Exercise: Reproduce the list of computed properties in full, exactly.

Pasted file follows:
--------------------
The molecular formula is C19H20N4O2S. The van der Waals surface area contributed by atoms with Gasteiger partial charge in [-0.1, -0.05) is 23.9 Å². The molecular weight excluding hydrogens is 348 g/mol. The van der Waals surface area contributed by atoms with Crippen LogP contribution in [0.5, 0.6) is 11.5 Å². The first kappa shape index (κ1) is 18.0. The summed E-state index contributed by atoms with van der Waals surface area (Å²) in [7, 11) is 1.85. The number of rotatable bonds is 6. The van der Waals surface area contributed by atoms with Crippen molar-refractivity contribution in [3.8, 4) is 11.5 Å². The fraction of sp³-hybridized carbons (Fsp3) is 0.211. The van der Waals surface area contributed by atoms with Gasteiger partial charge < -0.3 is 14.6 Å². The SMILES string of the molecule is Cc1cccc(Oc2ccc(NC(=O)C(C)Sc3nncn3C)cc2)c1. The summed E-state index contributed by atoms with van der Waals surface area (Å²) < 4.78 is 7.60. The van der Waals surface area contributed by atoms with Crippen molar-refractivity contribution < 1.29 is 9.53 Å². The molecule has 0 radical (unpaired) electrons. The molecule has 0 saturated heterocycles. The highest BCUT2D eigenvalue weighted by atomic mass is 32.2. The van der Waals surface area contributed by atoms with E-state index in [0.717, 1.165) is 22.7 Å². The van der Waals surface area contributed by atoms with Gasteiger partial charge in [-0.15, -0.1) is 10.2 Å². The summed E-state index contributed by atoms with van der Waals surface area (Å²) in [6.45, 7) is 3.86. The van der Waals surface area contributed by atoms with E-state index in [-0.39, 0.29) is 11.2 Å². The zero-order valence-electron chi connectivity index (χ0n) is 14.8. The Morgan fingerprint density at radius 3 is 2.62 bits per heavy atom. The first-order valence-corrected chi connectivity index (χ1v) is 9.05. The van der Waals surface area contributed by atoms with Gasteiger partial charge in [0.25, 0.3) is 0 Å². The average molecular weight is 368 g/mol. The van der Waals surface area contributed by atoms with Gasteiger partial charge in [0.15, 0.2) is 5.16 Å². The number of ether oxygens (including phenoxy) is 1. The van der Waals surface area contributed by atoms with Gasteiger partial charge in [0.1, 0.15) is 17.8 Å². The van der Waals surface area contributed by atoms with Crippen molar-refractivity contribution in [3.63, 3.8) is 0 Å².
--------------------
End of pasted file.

The molecular formula is C19H20N4O2S. The van der Waals surface area contributed by atoms with Gasteiger partial charge in [-0.1, -0.05) is 23.9 Å². The molecular weight excluding hydrogens is 348 g/mol. The van der Waals surface area contributed by atoms with Crippen LogP contribution in [0.5, 0.6) is 11.5 Å². The first kappa shape index (κ1) is 18.0. The summed E-state index contributed by atoms with van der Waals surface area (Å²) in [7, 11) is 1.85. The number of rotatable bonds is 6. The van der Waals surface area contributed by atoms with Crippen molar-refractivity contribution in [3.8, 4) is 11.5 Å². The fraction of sp³-hybridized carbons (Fsp3) is 0.211. The van der Waals surface area contributed by atoms with Gasteiger partial charge < -0.3 is 14.6 Å². The SMILES string of the molecule is Cc1cccc(Oc2ccc(NC(=O)C(C)Sc3nncn3C)cc2)c1. The summed E-state index contributed by atoms with van der Waals surface area (Å²) < 4.78 is 7.60. The van der Waals surface area contributed by atoms with Crippen molar-refractivity contribution < 1.29 is 9.53 Å². The molecule has 0 radical (unpaired) electrons. The molecule has 0 saturated heterocycles. The highest BCUT2D eigenvalue weighted by atomic mass is 32.2. The van der Waals surface area contributed by atoms with E-state index in [0.717, 1.165) is 22.7 Å². The van der Waals surface area contributed by atoms with Gasteiger partial charge in [-0.15, -0.1) is 10.2 Å². The summed E-state index contributed by atoms with van der Waals surface area (Å²) in [6.45, 7) is 3.86. The van der Waals surface area contributed by atoms with E-state index in [-0.39, 0.29) is 11.2 Å². The zero-order valence-electron chi connectivity index (χ0n) is 14.8. The Morgan fingerprint density at radius 3 is 2.62 bits per heavy atom. The first-order valence-corrected chi connectivity index (χ1v) is 9.05. The van der Waals surface area contributed by atoms with Gasteiger partial charge in [0.25, 0.3) is 0 Å². The average molecular weight is 368 g/mol. The van der Waals surface area contributed by atoms with Gasteiger partial charge in [0.15, 0.2) is 5.16 Å². The number of ether oxygens (including phenoxy) is 1. The van der Waals surface area contributed by atoms with Gasteiger partial charge in [0.1, 0.15) is 17.8 Å². The van der Waals surface area contributed by atoms with Crippen molar-refractivity contribution in [3.63, 3.8) is 0 Å².